In the last year or so I’ve found myself in greater need of GPU resources for running various deep learning models. Instead of paying for AWS instances, which is the default supported choice of the various classes I was taking, I thought it made more sense to build a server to do that and pocket the AWS credits. The pros are that I appear to save money. The cons are that I have to deal with all the problems of setting up, running, and maintaining a server, but if you put a positive spin on problems self-imposed you can call it education, which I will likely pay for with the rabbit-hole-ism of such projects that are likely to end up costing more in the long run.
Anyway after putting it off for a while, experiencing a Black Friday where for the first time I bought a CPU and a pillow case for their thread counts (w.r.t to price of course), and then subsequently having some minor success setting up and running my home server, I thought I would document some parts of it here.
Choice of OS
As is usually the case, I initially reached too far and felt I needed a bare metal hypervisor to do whatever it was I wanted to do. I went with Proxmox because it was supposedly simple and easy, but my inexperience with such networking work left me only able to run a few VMs and not much else.
After an embarssing defeat by the networking gang, I settled for turning the server into a NAS, to backup some photos and data. It turns out that NASes these days can run containers and VMs, which is a pleasant surprise. Unraid came out as a simpler choice, with a free license for 30 days, thereafter until shutdown, which was forcibly imposed on me when a tree fell on my power line during a storm (if you look closely at the picture above you’ll see that I have a legit license now).
Computationally Heavy Workloads are Gateway Drugs
How does one get from running some models on another machine to setting up another server entirely? The rabbit hole works approximately as follows:
- I want to stop paying for AWS (which I just realized seems to be a recurring theme on this page).
- But I need a machine to run models, preferably not my main machine so I could do other things while waiting.
- I need another machine (oh look let’s conveniently buy a new machine on Black Friday so we can obsolete the old one and make it a server)
- Wait we can have a server? Now we can run multiple services on the server!
- Let’s… attempt to do that the correct way by running multiple containers/VMs.
- Ok I need a hypervisor.
- Do I really need a hypervisor for running deep learning models?
- Yes. Actually no. Ok yes.
- Now let me add lots of services to justify having put a hypervisor on this machine.
What It Does
Having run the server for almost half a year now, here’s a number of things that the server does do, and quite effectively so.
- Runs a music streaming server (Airsonic) so I can stop paying for Spotify.
- Runs a bunch of Scrapy bots to collect data to build datasets so that I can stop paying for ScrapingHub and S3.
- Runs a VPN so that I can fix and access the network from anywhere.
- Runs an Apache Airflow VM for overkill scheduling of jobs that need to run on a regular-ish basis.
- Runs a few databases for personal data collection (I collate all my credit card data in a single place here, but that’s a post for another time), and for school work.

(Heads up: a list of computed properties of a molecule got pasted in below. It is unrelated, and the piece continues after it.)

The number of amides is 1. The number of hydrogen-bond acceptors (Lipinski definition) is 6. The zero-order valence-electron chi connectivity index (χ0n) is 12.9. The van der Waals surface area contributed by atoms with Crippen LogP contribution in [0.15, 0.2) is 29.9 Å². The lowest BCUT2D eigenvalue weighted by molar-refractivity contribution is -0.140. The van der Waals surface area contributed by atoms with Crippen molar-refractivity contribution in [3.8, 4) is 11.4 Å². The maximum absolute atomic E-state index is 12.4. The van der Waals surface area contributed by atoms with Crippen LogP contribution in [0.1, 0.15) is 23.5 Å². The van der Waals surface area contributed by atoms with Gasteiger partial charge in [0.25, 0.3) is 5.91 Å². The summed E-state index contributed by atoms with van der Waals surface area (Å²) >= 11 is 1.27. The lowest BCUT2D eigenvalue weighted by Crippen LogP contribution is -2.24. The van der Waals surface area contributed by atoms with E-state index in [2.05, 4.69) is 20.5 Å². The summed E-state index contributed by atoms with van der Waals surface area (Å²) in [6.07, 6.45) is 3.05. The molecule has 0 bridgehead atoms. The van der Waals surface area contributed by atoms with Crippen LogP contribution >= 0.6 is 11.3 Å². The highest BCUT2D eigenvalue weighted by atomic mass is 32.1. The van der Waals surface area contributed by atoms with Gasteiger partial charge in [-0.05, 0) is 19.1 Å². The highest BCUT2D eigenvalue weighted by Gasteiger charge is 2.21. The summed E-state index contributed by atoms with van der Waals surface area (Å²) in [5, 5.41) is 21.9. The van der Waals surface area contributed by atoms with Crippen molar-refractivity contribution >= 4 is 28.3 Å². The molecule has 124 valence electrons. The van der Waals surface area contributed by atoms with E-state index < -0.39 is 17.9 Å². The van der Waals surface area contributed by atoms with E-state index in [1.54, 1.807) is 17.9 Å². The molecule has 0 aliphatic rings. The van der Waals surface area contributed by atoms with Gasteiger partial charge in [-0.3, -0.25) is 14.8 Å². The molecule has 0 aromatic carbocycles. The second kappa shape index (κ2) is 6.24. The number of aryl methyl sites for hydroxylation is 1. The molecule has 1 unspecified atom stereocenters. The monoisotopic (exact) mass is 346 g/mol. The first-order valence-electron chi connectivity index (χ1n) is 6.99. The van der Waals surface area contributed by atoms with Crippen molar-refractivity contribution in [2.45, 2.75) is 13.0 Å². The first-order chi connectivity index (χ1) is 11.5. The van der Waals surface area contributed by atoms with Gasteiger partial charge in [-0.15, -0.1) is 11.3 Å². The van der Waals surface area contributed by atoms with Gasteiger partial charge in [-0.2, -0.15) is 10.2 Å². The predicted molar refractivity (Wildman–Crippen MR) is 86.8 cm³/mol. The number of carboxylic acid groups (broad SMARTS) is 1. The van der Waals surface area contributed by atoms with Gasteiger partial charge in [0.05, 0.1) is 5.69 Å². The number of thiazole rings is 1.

- Backup my data, work like a NAS like, what it was invented for.
What It Doesn’t Do
- Run deep learning models
It turns out the original use case has dwindled in value since the idea was mooted (to myself). I still run a model or two every now and then, but not at the frequency that I had originally anticipated, and certainly not at a level that justifies an external machine for it. Oops, but hey we have a fancy server now!
I Save Money… Right?
I can say with certainty that the reduction of OPEX from unsubscribing from various online subscriptions has definitely saved me money. Furthermore, the place I currently stay in has a fixed electricity bill, so there’s no marginal electrical expense from this server.
That being said, the OPEX costs have been convereted into CAPEX, which seems to be the opposite of the general trend these days. I lost a cache drive the other day, and while replacing it was easy and painless (slide in a new drive and turn on the drive array), it of course cost some money, which sort of set me back 6 months of supposed savings.
A common response when I tell people that I go through the trouble of doing all this so that I can unsubscribe from Spotify is that it’s far more trouble than it is worth, especially when you consider the value of my free time. I have to say I wholeheartedly agree (especially if it’s just for Spotify), and it sure felt that way for the most part when I started doing this. However, since setting up my Unraid server I’ve found it really easy to deploy new services for any new projects I may have, non-business of course. Need a new database? Just spin up a new container or VM. Need a new backup location for service X? Just create a new folder in the NAS. This feels like a much cleaner separation of work with respect to my personal computer. It’s also really easy to operationalize some script which would have otherwise been a one-off function to be scheduled manually. For example, I have triggers that upload a copy of my music to YouTube Music (previously Google Play Music) whenever new data comes in.
I’ll go into greater detail about some of the more interesting things I’m running on this machine in subsequent posts.